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Volkswagen's plan to bounce back? 30 electric car models in 10 years.

Volkswagen announced Thursday a far-reaching plan to stake the company's future on battery electric vehicles. The automaker aims to sell between 2 million and 3 million of those cars, up to 25 percent of its total vehicle sales.

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    Photo shows a sign reading: "Test Track-Gate 12 A" of German carmaker Volkswagen in Ehra-Lessien near Wolfsburg, Germany June 16, 2016.
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Roughly a week before the automaker is expected to tell a court how it plans to make amends for lying about cheating diesels, Volkswagen announced Thursday a far-reaching plan to stake the company's future on battery electric vehicles.

Last year, the company admitted millions of diesel cars worldwide illegally skirted emissions laws, which has cost the company tens of billions of dollars already. Volkswagen's then-CEO Martin Winterkorn resigned, executives were fired, and civil—and criminal—cases mounted for the automaker. Thursday's announcement was the latest signal from one of the world's largest automakers that its future will depend heavily on electric car sales.

"This (plan) will require us—following the serious setback as a result of the diesel issue—to learn from mistakes made, rectify shortcomings and establish a corporate culture that is open, value-driven and rooted in integrity," CEO Matthias Müller said in a statement.

Volkswagen Group outlined a plan to build 30 battery-electric vehicle (BEVs) models by 2025 and sell between 2 million and 3 million of those cars, up to 25 percent of its total vehicle sales—which is double its earlier target.

Volkswagen also said it will scale back the automaker's famously ambitious development programs. In 2014, the automaker spent $13.5 billion on research and development—more than any other company on the planet.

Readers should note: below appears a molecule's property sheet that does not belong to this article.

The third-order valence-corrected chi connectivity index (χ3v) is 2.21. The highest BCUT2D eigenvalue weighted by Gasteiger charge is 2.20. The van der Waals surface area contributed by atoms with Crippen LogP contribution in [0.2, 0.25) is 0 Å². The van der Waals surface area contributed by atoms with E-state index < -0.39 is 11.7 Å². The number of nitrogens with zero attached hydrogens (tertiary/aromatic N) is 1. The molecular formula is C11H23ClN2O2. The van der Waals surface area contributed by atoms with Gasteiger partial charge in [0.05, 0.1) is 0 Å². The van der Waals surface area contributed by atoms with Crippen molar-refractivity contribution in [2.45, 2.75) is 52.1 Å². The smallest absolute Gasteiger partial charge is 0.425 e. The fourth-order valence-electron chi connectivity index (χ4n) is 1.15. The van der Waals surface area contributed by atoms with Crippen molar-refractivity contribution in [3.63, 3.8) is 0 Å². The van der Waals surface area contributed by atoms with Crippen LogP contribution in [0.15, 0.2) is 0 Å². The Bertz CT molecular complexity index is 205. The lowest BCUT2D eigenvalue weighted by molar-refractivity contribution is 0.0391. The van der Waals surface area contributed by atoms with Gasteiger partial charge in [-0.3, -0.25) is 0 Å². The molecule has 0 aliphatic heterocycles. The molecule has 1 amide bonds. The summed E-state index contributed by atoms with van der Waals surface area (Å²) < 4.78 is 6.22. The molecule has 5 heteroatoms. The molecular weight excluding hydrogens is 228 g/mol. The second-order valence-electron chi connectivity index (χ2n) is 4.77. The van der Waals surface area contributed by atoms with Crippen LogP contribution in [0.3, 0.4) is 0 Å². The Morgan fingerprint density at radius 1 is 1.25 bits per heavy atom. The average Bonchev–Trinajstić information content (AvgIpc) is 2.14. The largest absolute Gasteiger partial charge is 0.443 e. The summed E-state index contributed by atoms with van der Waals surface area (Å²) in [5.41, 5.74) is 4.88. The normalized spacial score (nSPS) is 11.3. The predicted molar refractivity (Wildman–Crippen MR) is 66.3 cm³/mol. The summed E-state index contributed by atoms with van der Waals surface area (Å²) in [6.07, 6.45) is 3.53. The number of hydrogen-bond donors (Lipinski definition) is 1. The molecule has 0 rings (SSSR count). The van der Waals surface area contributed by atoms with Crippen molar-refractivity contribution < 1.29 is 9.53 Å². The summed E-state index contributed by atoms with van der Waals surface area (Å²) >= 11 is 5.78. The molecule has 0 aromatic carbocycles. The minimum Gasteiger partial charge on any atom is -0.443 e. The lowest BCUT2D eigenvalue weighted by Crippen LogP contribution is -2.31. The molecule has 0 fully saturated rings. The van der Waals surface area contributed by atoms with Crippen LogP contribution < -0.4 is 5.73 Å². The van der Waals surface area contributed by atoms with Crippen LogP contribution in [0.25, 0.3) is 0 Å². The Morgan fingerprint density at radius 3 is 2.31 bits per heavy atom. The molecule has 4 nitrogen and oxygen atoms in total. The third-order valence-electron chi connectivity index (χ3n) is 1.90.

"Developing, building and selling vehicles, including the related financial services, will remain essential for the Volkswagen Group going forward. However, the transformation we have initiated today will permanently change the face of our core business, ensuring that we remain a leading player over both the medium and the long term," Müller said in a statement.

The short term may not be so rosy for the automaker.

Next week, Volkswagen is expected to detail in court how it will spend billions to buy back, fix, and compensate owners in the U.S. for illegally polluting diesel cars sold from 2009 to 2015.

The automaker has already shed billions of dollars in value dealing with the scandal and the company's black eye from "Dieselgate" has already forced a significant, and painful, shift for Volkswagen, Audi, Porsche, Skoda and its other brands.

Volkswagen said it would work with its associated union to protect jobs at the automaker, but that the automaker would scale back spending to remain profitable. That may spell potential doom for brands like Ducati and SEAT, as the automaker may look to commercial brands such as Scania and MAN to keep it afloat while it spends more on batteries.

The Christian Science Monitor has assembled a diverse group of the best auto bloggers out there. Our guest bloggers are not employed or directed by the Monitor and the views expressed are the bloggers' own, as is responsibility for the content of their blogs. To contact us about a blogger, click here. To add or view a comment on a guest blog, please go to the blogger's own site by clicking on the link in the blog description box above.

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